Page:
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Have you ever wondered is there any reason to get my kid into a band when you’re in homeschool? We show you why you should have your child join a band right now if you homeschool!
As a whole, playing music in a band while in homeschool benefits your child mentally, socially, and cognitively. Their behavior, teamwork, discipline, and attention span will all improve and enhance the quality of their education, character, and future.
Because you are homeschooling, you can find the most beneficial methods of education to improve and aid the homeschooling journey, so please read on.
Playing in a Band Benefits Their Tempo and Concentration
Playing in a band requires your child to adapt to a new environment and concentrate on the music while playing with others of varying skills. If you have ever seen children playing music together for the first time, you are missing an opportunity for a good laugh. It takes many times of practicing together to get to the point where everyone is playing in unison. My son joined his church worship team in his Sunday school, and it was a real challenge. There was a range of ages and skills.
To play a few tunes in unison, they all needed to concentrate and listen to each other.
My son’s music skills are pretty good, and he plays the drums. That’s an important role. He had to maintain a steady tempo since others relied on him to keep them in tune with the song. It’s not like playing by yourself. When you make a mistake, no one notices or is affected. However, in a band, you all rely on each other to keep in tune and tempo. You all sound good or bad together!
Did you know that playing 1 hour per week boosts memory, hearing, and motor functions and may increase IQ by 7pts or more?
Music Benefits to Kids – First With Kids – UVM Children’s Hospital
A Band Connects Music to a Purpose
Your child might resist wanting to join a band. But we as parents know what’s best for our kids. That’s why we chose to homeschool, right? But there is ample evidence that illustrates kids realize the importance of being in a band. And my son looks forward to playing with his band at church. We also encourage him to have a performance where he is taking drum lessons. Playing an instrument and performing are principal components of his homeschool music curriculum. My son has made this connection because he enjoys it and looks forward to these chances to be with his fellow bandmates.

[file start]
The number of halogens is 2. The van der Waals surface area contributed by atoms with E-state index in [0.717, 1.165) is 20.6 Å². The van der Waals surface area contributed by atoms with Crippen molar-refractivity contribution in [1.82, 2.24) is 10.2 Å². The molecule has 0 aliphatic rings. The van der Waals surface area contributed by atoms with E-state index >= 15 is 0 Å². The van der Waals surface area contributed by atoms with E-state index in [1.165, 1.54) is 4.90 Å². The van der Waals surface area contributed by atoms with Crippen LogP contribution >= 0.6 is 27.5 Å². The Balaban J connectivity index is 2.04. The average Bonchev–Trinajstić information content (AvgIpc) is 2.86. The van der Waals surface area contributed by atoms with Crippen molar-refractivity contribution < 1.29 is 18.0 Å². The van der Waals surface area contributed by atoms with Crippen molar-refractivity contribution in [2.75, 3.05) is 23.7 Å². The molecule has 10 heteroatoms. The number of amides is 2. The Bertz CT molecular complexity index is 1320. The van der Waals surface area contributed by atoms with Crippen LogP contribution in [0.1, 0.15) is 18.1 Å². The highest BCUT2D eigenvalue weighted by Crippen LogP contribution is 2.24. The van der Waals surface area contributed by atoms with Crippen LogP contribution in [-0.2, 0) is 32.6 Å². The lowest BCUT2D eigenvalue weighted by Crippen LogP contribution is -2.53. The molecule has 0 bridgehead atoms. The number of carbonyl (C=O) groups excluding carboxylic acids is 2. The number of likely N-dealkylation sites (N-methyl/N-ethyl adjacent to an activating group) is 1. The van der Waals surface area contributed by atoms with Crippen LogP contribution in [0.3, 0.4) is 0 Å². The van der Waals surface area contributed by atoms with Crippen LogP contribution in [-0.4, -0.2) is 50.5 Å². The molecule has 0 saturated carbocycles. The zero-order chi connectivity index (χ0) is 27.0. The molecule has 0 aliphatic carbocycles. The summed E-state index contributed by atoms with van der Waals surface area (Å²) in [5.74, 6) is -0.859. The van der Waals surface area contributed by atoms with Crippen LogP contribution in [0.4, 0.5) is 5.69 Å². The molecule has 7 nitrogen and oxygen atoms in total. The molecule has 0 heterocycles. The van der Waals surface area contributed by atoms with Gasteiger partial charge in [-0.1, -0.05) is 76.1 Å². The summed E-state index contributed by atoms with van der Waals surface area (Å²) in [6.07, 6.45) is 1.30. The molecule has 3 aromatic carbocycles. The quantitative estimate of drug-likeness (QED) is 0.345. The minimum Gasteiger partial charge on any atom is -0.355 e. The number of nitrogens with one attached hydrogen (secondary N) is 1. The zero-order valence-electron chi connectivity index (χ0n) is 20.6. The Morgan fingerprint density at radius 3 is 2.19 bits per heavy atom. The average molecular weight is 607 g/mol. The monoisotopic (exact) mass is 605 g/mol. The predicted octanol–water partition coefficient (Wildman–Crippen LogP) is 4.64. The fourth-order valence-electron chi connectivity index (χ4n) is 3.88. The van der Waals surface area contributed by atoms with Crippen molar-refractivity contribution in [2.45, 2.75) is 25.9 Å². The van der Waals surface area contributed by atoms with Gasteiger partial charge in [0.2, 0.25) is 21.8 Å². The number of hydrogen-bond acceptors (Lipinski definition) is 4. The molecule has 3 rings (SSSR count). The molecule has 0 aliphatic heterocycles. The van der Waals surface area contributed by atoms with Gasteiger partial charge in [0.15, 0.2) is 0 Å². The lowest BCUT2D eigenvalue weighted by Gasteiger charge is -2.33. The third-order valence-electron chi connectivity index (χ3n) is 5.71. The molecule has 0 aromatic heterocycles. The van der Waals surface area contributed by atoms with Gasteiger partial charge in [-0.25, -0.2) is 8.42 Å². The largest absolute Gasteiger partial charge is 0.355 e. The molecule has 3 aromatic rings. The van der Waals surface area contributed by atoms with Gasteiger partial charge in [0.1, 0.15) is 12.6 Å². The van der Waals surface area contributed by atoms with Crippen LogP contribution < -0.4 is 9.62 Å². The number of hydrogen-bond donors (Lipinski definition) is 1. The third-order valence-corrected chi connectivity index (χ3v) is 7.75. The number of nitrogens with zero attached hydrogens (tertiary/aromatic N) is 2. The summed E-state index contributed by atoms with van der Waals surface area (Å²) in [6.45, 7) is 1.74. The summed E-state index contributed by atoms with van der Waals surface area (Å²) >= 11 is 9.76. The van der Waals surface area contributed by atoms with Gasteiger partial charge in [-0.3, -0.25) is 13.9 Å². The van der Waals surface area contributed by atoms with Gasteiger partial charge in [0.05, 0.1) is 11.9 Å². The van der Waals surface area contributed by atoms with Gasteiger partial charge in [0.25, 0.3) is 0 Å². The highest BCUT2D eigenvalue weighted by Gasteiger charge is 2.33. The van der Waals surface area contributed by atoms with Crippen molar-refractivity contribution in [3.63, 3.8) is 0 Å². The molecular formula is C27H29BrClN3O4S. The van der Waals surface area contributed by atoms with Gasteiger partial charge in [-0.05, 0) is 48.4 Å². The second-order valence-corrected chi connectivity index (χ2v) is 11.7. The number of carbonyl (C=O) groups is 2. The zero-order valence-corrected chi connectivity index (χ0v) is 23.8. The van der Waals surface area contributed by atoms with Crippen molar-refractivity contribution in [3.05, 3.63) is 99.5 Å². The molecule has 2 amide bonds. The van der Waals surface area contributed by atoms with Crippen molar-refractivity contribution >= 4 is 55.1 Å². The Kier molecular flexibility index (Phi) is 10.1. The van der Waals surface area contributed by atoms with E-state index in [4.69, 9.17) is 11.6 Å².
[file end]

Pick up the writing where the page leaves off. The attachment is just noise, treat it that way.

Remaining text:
“The social climate emerged as a pervasive element in the study as students noted the importance of relationships for their well-being and growth.”A Home away from Home”: The World of the High School Music Classroom
We are also elated that our son is on a worship team and in a band at a young age; he’s seven. He’s getting firsthand experience in a group activity to perform for others. I believe he does feel a sense of accomplishment since he has been practicing for months for this one performance. It’s a great way to give purpose to his practice at home. Since he knows he will be performing on stage, he understands the importance of practicing. There is a purpose for all of the practicing and rehearsals for the music he is playing, and we feel this is extremely important.
Playing Music on Stage is Satisfying
The science behind music and the benefits to children and adults are numerous. But we like the fact that there is evidence that playing together on stage is also a gratifying activity for kids. It leads to further reinforcement of learning and creates a cycle of motivation and music appreciation. That leads to more advantages throughout their lives. Moreover, they also enjoy this activity.
“evidence on the benefits that accrue from participation in music-making suggests that this engagement further enhances these psychological characteristics, thereby creating a positive feedback loop. (Kokotsaki & Hallam, 2007)Psychological benefits of networking technologies in children’s experience of ensemble music making